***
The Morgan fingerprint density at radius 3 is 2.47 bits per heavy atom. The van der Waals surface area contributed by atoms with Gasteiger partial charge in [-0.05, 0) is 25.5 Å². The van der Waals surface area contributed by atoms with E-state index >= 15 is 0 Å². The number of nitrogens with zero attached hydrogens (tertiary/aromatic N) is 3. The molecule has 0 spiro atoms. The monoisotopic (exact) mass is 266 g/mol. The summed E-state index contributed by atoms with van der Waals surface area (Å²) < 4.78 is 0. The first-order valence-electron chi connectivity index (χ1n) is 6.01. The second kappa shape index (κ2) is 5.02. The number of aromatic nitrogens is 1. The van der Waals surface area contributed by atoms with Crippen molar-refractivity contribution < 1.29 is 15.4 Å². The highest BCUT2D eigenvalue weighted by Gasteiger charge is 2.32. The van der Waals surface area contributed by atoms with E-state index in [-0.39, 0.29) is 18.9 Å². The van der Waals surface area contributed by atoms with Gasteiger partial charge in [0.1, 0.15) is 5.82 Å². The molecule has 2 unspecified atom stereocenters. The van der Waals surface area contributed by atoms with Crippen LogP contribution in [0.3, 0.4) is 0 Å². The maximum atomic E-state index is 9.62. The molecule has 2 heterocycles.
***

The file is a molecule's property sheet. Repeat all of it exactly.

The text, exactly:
The Morgan fingerprint density at radius 3 is 2.47 bits per heavy atom. The van der Waals surface area contributed by atoms with Gasteiger partial charge in [-0.05, 0) is 25.5 Å². The van der Waals surface area contributed by atoms with E-state index >= 15 is 0 Å². The number of nitrogens with zero attached hydrogens (tertiary/aromatic N) is 3. The molecule has 0 spiro atoms. The monoisotopic (exact) mass is 266 g/mol. The summed E-state index contributed by atoms with van der Waals surface area (Å²) < 4.78 is 0. The first-order valence-electron chi connectivity index (χ1n) is 6.01. The second kappa shape index (κ2) is 5.02. The number of aromatic nitrogens is 1. The van der Waals surface area contributed by atoms with Crippen molar-refractivity contribution < 1.29 is 15.4 Å². The highest BCUT2D eigenvalue weighted by Gasteiger charge is 2.32. The van der Waals surface area contributed by atoms with E-state index in [-0.39, 0.29) is 18.9 Å². The van der Waals surface area contributed by atoms with Gasteiger partial charge in [0.1, 0.15) is 5.82 Å². The molecule has 2 unspecified atom stereocenters. The van der Waals surface area contributed by atoms with Crippen LogP contribution in [0.3, 0.4) is 0 Å². The maximum atomic E-state index is 9.62. The molecule has 2 heterocycles.